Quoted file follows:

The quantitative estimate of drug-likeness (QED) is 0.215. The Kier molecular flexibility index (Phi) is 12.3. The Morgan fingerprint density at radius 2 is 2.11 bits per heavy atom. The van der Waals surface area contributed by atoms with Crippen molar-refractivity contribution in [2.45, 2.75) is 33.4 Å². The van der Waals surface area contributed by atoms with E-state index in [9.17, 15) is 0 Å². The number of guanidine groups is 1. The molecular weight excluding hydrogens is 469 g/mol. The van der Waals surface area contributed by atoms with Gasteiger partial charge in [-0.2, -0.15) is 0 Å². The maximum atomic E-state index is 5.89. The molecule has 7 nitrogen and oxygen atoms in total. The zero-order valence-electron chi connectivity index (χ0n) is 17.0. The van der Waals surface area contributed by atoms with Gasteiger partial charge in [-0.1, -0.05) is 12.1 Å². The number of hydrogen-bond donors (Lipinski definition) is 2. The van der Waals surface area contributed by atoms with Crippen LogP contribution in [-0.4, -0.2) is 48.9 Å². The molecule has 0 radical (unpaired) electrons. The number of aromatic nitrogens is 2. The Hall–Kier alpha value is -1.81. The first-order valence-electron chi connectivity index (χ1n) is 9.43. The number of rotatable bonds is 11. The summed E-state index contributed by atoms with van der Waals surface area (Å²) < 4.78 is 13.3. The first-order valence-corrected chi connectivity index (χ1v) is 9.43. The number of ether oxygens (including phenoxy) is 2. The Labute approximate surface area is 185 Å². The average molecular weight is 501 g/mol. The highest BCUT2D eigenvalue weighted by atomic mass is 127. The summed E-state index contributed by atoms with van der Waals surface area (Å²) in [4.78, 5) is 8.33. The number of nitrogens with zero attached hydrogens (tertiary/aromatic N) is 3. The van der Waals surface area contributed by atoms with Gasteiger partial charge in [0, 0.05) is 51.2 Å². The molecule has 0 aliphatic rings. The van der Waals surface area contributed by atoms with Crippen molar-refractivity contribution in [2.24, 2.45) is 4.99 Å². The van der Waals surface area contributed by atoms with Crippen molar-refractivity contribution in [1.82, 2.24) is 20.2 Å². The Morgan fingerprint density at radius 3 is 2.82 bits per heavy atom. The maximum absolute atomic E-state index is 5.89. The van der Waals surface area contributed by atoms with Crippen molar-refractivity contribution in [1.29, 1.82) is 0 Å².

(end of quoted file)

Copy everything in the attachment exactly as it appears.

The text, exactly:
The quantitative estimate of drug-likeness (QED) is 0.215. The Kier molecular flexibility index (Phi) is 12.3. The Morgan fingerprint density at radius 2 is 2.11 bits per heavy atom. The van der Waals surface area contributed by atoms with Crippen molar-refractivity contribution in [2.45, 2.75) is 33.4 Å². The van der Waals surface area contributed by atoms with E-state index in [9.17, 15) is 0 Å². The number of guanidine groups is 1. The molecular weight excluding hydrogens is 469 g/mol. The van der Waals surface area contributed by atoms with Gasteiger partial charge in [-0.2, -0.15) is 0 Å². The maximum atomic E-state index is 5.89. The molecule has 7 nitrogen and oxygen atoms in total. The zero-order valence-electron chi connectivity index (χ0n) is 17.0. The van der Waals surface area contributed by atoms with Gasteiger partial charge in [-0.1, -0.05) is 12.1 Å². The number of hydrogen-bond donors (Lipinski definition) is 2. The van der Waals surface area contributed by atoms with Crippen LogP contribution in [-0.4, -0.2) is 48.9 Å². The molecule has 0 radical (unpaired) electrons. The number of aromatic nitrogens is 2. The Hall–Kier alpha value is -1.81. The first-order valence-electron chi connectivity index (χ1n) is 9.43. The number of rotatable bonds is 11. The summed E-state index contributed by atoms with van der Waals surface area (Å²) < 4.78 is 13.3. The first-order valence-corrected chi connectivity index (χ1v) is 9.43. The number of ether oxygens (including phenoxy) is 2. The Labute approximate surface area is 185 Å². The average molecular weight is 501 g/mol. The highest BCUT2D eigenvalue weighted by atomic mass is 127. The summed E-state index contributed by atoms with van der Waals surface area (Å²) in [4.78, 5) is 8.33. The number of nitrogens with zero attached hydrogens (tertiary/aromatic N) is 3. The van der Waals surface area contributed by atoms with Gasteiger partial charge in [0, 0.05) is 51.2 Å². The molecule has 0 aliphatic rings. The van der Waals surface area contributed by atoms with Crippen molar-refractivity contribution in [2.24, 2.45) is 4.99 Å². The van der Waals surface area contributed by atoms with Crippen molar-refractivity contribution in [1.82, 2.24) is 20.2 Å². The Morgan fingerprint density at radius 3 is 2.82 bits per heavy atom. The maximum absolute atomic E-state index is 5.89. The van der Waals surface area contributed by atoms with Crippen molar-refractivity contribution in [1.29, 1.82) is 0 Å².